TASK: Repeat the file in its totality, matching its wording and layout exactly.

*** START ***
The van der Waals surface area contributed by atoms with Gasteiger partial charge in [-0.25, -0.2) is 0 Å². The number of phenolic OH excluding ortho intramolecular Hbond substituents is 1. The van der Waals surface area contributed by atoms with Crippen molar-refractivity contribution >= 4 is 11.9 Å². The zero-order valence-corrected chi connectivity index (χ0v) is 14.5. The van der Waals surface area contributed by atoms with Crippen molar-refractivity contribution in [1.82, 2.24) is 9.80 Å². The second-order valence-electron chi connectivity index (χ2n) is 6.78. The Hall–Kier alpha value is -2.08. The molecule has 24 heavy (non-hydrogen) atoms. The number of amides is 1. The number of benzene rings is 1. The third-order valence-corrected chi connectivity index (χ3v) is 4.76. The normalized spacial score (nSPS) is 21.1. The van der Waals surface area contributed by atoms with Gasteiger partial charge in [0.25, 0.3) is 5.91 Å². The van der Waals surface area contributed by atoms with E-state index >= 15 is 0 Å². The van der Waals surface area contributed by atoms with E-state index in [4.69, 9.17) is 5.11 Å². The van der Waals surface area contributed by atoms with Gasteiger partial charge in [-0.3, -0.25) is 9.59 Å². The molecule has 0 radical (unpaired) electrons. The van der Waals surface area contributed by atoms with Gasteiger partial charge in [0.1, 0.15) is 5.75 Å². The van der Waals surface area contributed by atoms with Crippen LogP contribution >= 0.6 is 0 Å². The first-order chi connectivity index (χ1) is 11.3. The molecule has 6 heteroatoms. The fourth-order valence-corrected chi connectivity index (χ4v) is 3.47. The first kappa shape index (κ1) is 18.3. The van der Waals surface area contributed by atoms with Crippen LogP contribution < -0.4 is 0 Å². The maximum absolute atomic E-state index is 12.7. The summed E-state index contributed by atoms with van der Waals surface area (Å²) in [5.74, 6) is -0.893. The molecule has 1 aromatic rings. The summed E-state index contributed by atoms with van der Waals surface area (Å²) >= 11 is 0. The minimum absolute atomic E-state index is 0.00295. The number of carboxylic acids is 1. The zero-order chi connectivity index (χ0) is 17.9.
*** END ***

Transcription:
The van der Waals surface area contributed by atoms with Gasteiger partial charge in [-0.25, -0.2) is 0 Å². The number of phenolic OH excluding ortho intramolecular Hbond substituents is 1. The van der Waals surface area contributed by atoms with Crippen molar-refractivity contribution >= 4 is 11.9 Å². The zero-order valence-corrected chi connectivity index (χ0v) is 14.5. The van der Waals surface area contributed by atoms with Crippen molar-refractivity contribution in [1.82, 2.24) is 9.80 Å². The second-order valence-electron chi connectivity index (χ2n) is 6.78. The Hall–Kier alpha value is -2.08. The molecule has 24 heavy (non-hydrogen) atoms. The number of amides is 1. The number of benzene rings is 1. The third-order valence-corrected chi connectivity index (χ3v) is 4.76. The normalized spacial score (nSPS) is 21.1. The van der Waals surface area contributed by atoms with Gasteiger partial charge in [0.25, 0.3) is 5.91 Å². The van der Waals surface area contributed by atoms with E-state index >= 15 is 0 Å². The van der Waals surface area contributed by atoms with E-state index in [4.69, 9.17) is 5.11 Å². The van der Waals surface area contributed by atoms with Gasteiger partial charge in [-0.3, -0.25) is 9.59 Å². The molecule has 0 radical (unpaired) electrons. The van der Waals surface area contributed by atoms with Gasteiger partial charge in [0.1, 0.15) is 5.75 Å². The van der Waals surface area contributed by atoms with Crippen LogP contribution >= 0.6 is 0 Å². The first-order chi connectivity index (χ1) is 11.3. The molecule has 6 heteroatoms. The fourth-order valence-corrected chi connectivity index (χ4v) is 3.47. The first kappa shape index (κ1) is 18.3. The van der Waals surface area contributed by atoms with Crippen LogP contribution < -0.4 is 0 Å². The maximum absolute atomic E-state index is 12.7. The summed E-state index contributed by atoms with van der Waals surface area (Å²) in [5.74, 6) is -0.893. The molecule has 1 aromatic rings. The summed E-state index contributed by atoms with van der Waals surface area (Å²) >= 11 is 0. The minimum absolute atomic E-state index is 0.00295. The number of carboxylic acids is 1. The zero-order chi connectivity index (χ0) is 17.9.